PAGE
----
Read Jung's 'Red Book' and he was genuinely insane, like a character out of a Tarot deck. Feel like his outfit needs a cloak and staff or something. (Also, Tarot cards would be good for Lookalike Looks)
Wow. This is stunning. And if nothing else, shows how important it is to talk to children openly about grief.
@hedgehogerie It was severe enough that the smell hovered around in rooms behind him, as if it had its own agency. He was a nice guy but young and hippyish and may genuinely have not realised. Given that his colleagues were spraying air fresheners around after he left the room, I think it was fair that someone took him to one side and told him to take care of his hygiene, rather than let him wander around oblivious to it.
Incidentally, my first boyfriend was pretty scruffy and a bit unwashed (but smelled great, weirdly). I found it attractive because of his general devil-may-care attitude and the fact he was comfortable in his own skin. I can imagine that as scruffy guy (and the ladies he's trying to woo) get older it might seem a bit less charming, though.
There was a guy at my old workplace who had terrible BO to the point that the BOSS had to sit him down and tell him so, in as straightforward and unhurtful a way as possible. I would not want to be a part of that conversation. I don't know if it was really his fault (sometimes chronic BO is a thing even if you wash regularly). But I think sweetness of personality can cut through a lot of scruffiness for discerning ladies – lack of confidence would be more of an issue. If you feel like raising it as tactfully as possible, it might help him make a better first impression. It has to ultimately feel like a confidence-booster, though, so mix it in with appreciative comments and recognise that you do really risk sounding like an asshole and hurting his feelings.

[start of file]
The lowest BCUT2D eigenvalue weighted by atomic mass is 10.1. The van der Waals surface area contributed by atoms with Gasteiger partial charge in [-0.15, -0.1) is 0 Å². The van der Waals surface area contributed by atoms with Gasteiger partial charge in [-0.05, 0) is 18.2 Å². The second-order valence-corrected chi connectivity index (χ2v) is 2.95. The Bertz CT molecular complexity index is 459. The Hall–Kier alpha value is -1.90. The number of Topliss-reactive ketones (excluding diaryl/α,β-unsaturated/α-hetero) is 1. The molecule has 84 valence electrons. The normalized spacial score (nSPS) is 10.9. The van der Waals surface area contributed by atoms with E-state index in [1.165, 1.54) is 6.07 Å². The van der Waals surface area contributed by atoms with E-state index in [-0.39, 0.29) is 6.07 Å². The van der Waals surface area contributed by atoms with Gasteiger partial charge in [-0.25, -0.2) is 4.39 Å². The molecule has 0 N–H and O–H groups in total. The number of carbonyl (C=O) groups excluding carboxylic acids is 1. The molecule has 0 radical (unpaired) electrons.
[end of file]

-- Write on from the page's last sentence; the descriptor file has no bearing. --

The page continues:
@MilesofMountains Whoah – she thought that would get her the job? The assumption that men must always want sex (so can't be harrassed) seems to go hand in hand with the assumption that a woman's value is determined by her sexual desirability. The fact that she assaulted him in an interview situation suggests she may have been thinking of it as a tool for promotion, aside from being horny and predatory. I sometimes get tired of "what about teh menz" arguments because the scale of abuse is not the same, but it does cut both ways. Men might not be afraid that women will rape them (which is why I think the stakes are different in male and female abuse), but they can feel abused and humiliated just the same.
@Gulf of Finland One of my (male) friends was sexually harrassed at work, girls grabbing his crotch while he was on the phone as a "joke"/to try to distract him. They just laughed when he expressed discomfort; I think there can be an assumption that men can't be harrassed. I don't want to whine about this, because I know how much higher the statistics on rape are for women, but I think it's important to phrase workplace advice in gender-neutral terms as I think women don't necessarily question their sexual behaviour either. It is wrong to subject ANYONE in the workplace to that, another PERSON, regardless of gender, etc. This may also help men listening to think about it in terms of behaviour/how they would want to be treated and think of their female colleagues as their equals.
@Angry Panda (I'm in no way defending people who harrass/abuse, I just think it's important not to give up on the idea that it may be possible to effect change.)
@iceberg Actually I think the capacity of people to deceive themselves/excuse their actions is tenacious. I have read accounts of rapists or rape-fantasists being 'reformed'; they may not be used to practising empathy, or have a distorted view of their victims. I think anyone who commits rape or harrassment knows really that what they are doing is wrong, and it may be a matter of making that awareness indisputable and making the workplace culture reflect that awareness. This is what outreach work in communities with high levels of domestic violence does all the time, challenging prejudices and patriarchal assumptions, so I'm not sure why it shouldn't work in schools or offices; it will not reach hardened predators but may make people who haven't previously questioned their attitudes think about them more. The account I read was the case study called 'If Rape Were Legal…' in Love's Executioner by Irvine Yalom.
I'm guessing the simple answer is that taking MDMA will magically make me happy, but I don't feel comfortable with magic happiness. It feels like one of us has to change, though. I don't know if that has to be me.